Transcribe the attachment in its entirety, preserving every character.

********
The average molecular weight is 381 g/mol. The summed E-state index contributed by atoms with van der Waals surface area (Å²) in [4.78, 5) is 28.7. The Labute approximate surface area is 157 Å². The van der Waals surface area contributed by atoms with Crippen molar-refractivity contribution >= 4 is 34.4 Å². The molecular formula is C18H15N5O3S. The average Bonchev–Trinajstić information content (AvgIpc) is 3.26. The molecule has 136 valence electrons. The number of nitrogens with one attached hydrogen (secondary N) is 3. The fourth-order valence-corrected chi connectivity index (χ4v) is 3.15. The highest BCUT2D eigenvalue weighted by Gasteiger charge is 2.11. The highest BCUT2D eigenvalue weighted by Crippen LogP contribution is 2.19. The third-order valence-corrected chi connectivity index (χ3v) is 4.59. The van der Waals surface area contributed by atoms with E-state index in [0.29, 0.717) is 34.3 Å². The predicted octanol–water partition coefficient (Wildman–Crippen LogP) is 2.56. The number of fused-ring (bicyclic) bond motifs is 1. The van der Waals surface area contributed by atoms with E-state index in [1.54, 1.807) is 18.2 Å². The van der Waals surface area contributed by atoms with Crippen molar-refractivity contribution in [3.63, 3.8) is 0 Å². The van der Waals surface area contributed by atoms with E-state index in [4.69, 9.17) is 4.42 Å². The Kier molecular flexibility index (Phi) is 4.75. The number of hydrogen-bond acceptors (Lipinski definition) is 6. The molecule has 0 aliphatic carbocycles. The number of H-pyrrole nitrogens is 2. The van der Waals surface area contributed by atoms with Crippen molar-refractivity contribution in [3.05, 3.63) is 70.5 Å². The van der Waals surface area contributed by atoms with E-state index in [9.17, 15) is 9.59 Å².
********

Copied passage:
The average molecular weight is 381 g/mol. The summed E-state index contributed by atoms with van der Waals surface area (Å²) in [4.78, 5) is 28.7. The Labute approximate surface area is 157 Å². The van der Waals surface area contributed by atoms with Crippen molar-refractivity contribution >= 4 is 34.4 Å². The molecular formula is C18H15N5O3S. The average Bonchev–Trinajstić information content (AvgIpc) is 3.26. The molecule has 136 valence electrons. The number of nitrogens with one attached hydrogen (secondary N) is 3. The fourth-order valence-corrected chi connectivity index (χ4v) is 3.15. The highest BCUT2D eigenvalue weighted by Gasteiger charge is 2.11. The highest BCUT2D eigenvalue weighted by Crippen LogP contribution is 2.19. The third-order valence-corrected chi connectivity index (χ3v) is 4.59. The van der Waals surface area contributed by atoms with E-state index in [0.29, 0.717) is 34.3 Å². The predicted octanol–water partition coefficient (Wildman–Crippen LogP) is 2.56. The number of fused-ring (bicyclic) bond motifs is 1. The van der Waals surface area contributed by atoms with E-state index in [1.54, 1.807) is 18.2 Å². The van der Waals surface area contributed by atoms with Crippen molar-refractivity contribution in [3.63, 3.8) is 0 Å². The van der Waals surface area contributed by atoms with E-state index in [4.69, 9.17) is 4.42 Å². The Kier molecular flexibility index (Phi) is 4.75. The number of hydrogen-bond acceptors (Lipinski definition) is 6. The molecule has 0 aliphatic carbocycles. The number of H-pyrrole nitrogens is 2. The van der Waals surface area contributed by atoms with Crippen molar-refractivity contribution in [3.05, 3.63) is 70.5 Å². The van der Waals surface area contributed by atoms with E-state index in [9.17, 15) is 9.59 Å².